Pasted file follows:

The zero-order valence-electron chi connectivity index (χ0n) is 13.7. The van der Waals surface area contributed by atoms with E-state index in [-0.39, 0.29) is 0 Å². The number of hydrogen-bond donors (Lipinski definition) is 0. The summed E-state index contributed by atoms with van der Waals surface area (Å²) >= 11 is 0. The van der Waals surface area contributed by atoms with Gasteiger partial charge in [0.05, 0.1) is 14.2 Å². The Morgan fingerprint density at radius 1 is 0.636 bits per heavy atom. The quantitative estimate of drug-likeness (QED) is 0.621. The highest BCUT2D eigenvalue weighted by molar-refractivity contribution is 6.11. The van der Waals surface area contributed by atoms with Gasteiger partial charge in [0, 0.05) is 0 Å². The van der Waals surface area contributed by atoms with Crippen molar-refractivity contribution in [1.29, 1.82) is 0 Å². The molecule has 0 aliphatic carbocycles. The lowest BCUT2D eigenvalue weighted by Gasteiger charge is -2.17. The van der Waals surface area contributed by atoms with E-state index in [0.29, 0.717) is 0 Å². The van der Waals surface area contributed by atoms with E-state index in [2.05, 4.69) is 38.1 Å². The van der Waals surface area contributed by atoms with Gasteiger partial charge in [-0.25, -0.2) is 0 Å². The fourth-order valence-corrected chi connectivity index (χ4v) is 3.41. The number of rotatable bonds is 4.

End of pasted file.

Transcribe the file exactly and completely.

The zero-order valence-electron chi connectivity index (χ0n) is 13.7. The van der Waals surface area contributed by atoms with E-state index in [-0.39, 0.29) is 0 Å². The number of hydrogen-bond donors (Lipinski definition) is 0. The summed E-state index contributed by atoms with van der Waals surface area (Å²) >= 11 is 0. The van der Waals surface area contributed by atoms with Gasteiger partial charge in [0.05, 0.1) is 14.2 Å². The Morgan fingerprint density at radius 1 is 0.636 bits per heavy atom. The quantitative estimate of drug-likeness (QED) is 0.621. The highest BCUT2D eigenvalue weighted by molar-refractivity contribution is 6.11. The van der Waals surface area contributed by atoms with Gasteiger partial charge in [0, 0.05) is 0 Å². The van der Waals surface area contributed by atoms with Crippen molar-refractivity contribution in [1.29, 1.82) is 0 Å². The molecule has 0 aliphatic carbocycles. The lowest BCUT2D eigenvalue weighted by Gasteiger charge is -2.17. The van der Waals surface area contributed by atoms with E-state index in [0.29, 0.717) is 0 Å². The van der Waals surface area contributed by atoms with E-state index in [2.05, 4.69) is 38.1 Å². The van der Waals surface area contributed by atoms with Gasteiger partial charge in [-0.25, -0.2) is 0 Å². The fourth-order valence-corrected chi connectivity index (χ4v) is 3.41. The number of rotatable bonds is 4.